Figure 2.

Basic features of a TL/OSL reader that can be used to measure luminescence signals using either heat or optical stimulation (modified after [31]).

3.1. Stimulation by heat (TL)

When stimulating using heat, a sample is heated rapidly at rates in the range of 20°C /s. Once a temperature commensurate with ‘E’ in Fig.1 and characteristic of a particular trap type is reached, electrons are rapidly evicted from the traps [29]. The temperature is represented by a peak in emission on a plot of the luminescence versus temperature referred to as the TL glow-curve. Continued heating will empty the traps and the luminescence given out will be proportional to the number of electrons trapped in the mineral grains since the beginning of the event being dated. Fig. 3 shows a glow-curve of a sample observed after the first heating. If a sample is heated for a second time immediately after the first heating, a different curve is observed. This second curve is the red-hot glow that is the incandescence given out by any material when heated to a temperature high enough. Absent from this second heating will be the luminescence emanating from ionizing radiation that accrued since the last event that emptied the electrons from the traps.


Figure 3.

Examples of TL glow-curves showing (a) natural signal obtained from a mineral sample (quartz) during the first heating and (b) red-hot glow-curve obtained from a second heating (incandescence). Note that in curve (a), incandescence is also obtained during the first heating when the sample is heated above 400° C (redrawn from [31].

3.2. Optical Stimulation (OSL)

Optical stimulation of luminescence uses light of a particular wavelength (for example, blue, green, or near-infrared) to expel electrons from their traps. Notably, the rate at which these electrons are evicted directly depends on the rate at which the stimulating photons are received. The sensitivity of a given trap-type to photostimulation is also an important factor influencing the rate at which electrons leave their traps. In essence, the curve that depicts the emission follows an exponential decay (often referred to as a shine-down curve), with high emission rates in the beginning that gradually fall with continued stimulation (Fig. 4). If the process is continued, at a certain point, all electron traps that are sensitive to optical stimulation become exhausted. Integrating the number of photons released over the period of stimulation quantifies the luminescence of the sample and this should be commensurate with the sample’s age [29].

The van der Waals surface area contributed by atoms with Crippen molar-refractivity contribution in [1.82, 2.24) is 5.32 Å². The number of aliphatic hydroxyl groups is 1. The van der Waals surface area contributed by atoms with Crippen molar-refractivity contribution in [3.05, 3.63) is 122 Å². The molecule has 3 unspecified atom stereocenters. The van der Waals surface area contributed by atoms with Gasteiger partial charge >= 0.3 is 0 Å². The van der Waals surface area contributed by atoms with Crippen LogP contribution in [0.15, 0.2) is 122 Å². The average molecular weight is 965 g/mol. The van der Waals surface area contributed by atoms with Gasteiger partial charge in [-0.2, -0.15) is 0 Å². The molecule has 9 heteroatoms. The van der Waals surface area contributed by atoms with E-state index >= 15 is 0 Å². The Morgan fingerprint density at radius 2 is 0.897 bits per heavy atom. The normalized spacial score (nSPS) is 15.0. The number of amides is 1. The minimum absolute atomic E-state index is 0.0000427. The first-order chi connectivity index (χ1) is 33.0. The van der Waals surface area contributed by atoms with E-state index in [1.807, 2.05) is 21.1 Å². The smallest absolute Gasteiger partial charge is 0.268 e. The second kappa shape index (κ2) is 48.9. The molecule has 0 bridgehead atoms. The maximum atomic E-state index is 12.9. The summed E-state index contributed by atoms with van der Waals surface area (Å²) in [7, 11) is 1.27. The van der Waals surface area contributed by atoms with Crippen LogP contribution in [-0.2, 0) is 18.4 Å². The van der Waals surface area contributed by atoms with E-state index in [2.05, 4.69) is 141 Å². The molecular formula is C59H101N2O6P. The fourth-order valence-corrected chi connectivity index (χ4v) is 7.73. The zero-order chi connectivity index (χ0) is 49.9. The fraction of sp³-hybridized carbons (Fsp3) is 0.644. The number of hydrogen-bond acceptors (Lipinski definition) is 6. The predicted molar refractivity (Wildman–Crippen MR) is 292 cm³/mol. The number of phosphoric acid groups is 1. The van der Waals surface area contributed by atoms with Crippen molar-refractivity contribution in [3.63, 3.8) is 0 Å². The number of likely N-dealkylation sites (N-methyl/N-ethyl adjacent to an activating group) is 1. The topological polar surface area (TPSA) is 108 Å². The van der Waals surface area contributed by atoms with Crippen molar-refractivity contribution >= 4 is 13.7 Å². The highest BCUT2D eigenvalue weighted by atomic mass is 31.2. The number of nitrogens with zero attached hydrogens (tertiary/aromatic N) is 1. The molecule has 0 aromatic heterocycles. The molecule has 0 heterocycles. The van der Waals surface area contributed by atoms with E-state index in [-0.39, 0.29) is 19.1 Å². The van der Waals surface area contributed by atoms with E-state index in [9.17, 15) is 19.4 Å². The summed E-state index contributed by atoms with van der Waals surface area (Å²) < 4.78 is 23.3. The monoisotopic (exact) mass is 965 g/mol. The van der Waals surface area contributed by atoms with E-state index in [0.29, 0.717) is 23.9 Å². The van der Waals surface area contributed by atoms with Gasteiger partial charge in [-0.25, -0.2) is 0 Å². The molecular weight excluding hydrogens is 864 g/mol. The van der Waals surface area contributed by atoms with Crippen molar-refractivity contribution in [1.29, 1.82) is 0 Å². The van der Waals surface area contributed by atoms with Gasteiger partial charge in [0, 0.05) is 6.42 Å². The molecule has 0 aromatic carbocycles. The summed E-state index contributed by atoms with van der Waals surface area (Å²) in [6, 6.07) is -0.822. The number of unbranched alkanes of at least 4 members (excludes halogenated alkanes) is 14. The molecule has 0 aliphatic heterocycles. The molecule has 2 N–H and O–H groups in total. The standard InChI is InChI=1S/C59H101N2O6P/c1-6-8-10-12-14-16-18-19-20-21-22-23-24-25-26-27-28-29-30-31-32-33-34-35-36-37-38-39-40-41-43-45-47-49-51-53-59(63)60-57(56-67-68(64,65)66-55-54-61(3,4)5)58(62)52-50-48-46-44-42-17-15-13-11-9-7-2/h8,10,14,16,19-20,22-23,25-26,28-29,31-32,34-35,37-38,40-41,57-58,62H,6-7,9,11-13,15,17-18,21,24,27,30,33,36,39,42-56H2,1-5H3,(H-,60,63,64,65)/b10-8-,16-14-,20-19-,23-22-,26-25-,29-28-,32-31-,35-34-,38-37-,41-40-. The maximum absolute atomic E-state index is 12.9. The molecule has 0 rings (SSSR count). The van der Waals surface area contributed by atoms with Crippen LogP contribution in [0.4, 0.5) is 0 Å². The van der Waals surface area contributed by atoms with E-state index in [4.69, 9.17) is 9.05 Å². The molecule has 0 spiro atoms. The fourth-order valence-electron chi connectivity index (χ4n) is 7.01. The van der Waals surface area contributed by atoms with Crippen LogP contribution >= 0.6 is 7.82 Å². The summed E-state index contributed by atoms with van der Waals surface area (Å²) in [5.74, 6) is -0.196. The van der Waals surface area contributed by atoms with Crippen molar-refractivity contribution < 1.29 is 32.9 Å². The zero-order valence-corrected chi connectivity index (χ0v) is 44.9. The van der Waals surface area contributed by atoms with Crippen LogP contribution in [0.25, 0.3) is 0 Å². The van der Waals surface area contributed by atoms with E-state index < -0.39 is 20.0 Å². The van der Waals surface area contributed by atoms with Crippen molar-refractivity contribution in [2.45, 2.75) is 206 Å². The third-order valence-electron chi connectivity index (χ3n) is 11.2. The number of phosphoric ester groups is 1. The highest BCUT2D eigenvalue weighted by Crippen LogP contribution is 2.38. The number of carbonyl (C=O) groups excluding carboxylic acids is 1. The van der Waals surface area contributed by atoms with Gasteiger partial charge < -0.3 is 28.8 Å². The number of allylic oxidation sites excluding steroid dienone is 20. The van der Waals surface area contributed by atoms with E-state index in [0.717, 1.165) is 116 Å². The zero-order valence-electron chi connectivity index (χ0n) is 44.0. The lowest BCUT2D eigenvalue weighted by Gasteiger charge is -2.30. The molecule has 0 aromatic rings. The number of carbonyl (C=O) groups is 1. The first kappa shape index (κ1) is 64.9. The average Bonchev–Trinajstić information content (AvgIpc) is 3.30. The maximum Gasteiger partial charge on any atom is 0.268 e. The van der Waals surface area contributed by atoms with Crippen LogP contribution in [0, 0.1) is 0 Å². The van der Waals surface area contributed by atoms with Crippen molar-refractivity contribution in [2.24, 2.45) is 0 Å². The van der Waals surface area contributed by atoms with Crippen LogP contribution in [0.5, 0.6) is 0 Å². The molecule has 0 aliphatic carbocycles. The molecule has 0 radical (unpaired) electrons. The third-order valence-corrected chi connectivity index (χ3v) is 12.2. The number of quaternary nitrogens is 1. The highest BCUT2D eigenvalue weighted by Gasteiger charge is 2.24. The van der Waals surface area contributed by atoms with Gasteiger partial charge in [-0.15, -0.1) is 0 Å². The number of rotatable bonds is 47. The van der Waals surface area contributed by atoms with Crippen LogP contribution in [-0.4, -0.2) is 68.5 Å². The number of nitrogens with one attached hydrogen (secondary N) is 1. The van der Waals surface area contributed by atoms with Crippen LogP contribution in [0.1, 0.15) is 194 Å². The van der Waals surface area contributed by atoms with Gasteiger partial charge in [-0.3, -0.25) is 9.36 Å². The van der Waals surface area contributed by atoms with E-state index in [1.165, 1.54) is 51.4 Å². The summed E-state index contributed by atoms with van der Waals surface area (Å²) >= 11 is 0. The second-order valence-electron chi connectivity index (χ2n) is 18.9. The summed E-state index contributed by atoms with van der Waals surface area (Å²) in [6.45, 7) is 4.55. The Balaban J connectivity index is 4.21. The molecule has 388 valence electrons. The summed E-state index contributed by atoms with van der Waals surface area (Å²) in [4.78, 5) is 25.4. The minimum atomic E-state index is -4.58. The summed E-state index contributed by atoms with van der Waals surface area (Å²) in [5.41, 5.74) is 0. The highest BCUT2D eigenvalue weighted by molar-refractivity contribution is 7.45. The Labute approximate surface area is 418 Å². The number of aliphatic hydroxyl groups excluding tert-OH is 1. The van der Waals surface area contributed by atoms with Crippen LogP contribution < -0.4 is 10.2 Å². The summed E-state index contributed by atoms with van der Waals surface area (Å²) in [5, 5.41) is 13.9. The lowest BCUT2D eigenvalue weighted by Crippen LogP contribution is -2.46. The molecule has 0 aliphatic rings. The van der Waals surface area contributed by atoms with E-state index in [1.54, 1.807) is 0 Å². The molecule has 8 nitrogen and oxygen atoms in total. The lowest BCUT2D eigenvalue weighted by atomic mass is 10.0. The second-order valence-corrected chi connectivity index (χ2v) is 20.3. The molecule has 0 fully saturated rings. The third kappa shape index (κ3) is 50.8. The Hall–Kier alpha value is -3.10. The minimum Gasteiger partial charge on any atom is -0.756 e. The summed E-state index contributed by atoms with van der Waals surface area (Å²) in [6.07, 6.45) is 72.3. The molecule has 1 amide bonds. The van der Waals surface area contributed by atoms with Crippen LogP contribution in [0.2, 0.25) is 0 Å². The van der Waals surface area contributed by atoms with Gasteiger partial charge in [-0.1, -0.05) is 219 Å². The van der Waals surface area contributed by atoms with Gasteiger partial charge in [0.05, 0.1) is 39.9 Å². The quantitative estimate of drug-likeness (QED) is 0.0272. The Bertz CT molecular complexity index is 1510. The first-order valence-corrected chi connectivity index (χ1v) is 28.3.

Factors that influence the sensitivity of a trap type to electron eviction by light include characteristics of the trap as well as the wavelength of the stimulating light. Generally, shorter wavelengths are associated with faster eviction rates. Stable traps may require more energy than that available from some optical stimulation wavelengths and in such cases, thermal assistance can be used to bridge the gap. This enables longer wavelengths to be used for stimulation in cases where they would not be able to unassisted [29].

When selecting a stimulation wavelength for OSL measurements, it is important to select a wavelength that effectively allows separation to be made between the wavelength of the stimulating source and that of the emitted signal. As described earlier, filters are used to assist this process. Quartz and feldspar for instance, have strong emissions in the near-ultraviolet (365 nm) and violet (410 nm) respectively and filters used in either case are selected because they have windows in the respective wavelength range. Wavelengths used for stimulation, therefore, should be excluded by the filters [29].


Figure 4.

OSL shine-down curve for a hypothetical mineral stimulated using light for about 100 s (modified from [29]).

3.3. Advantages of OSL over TL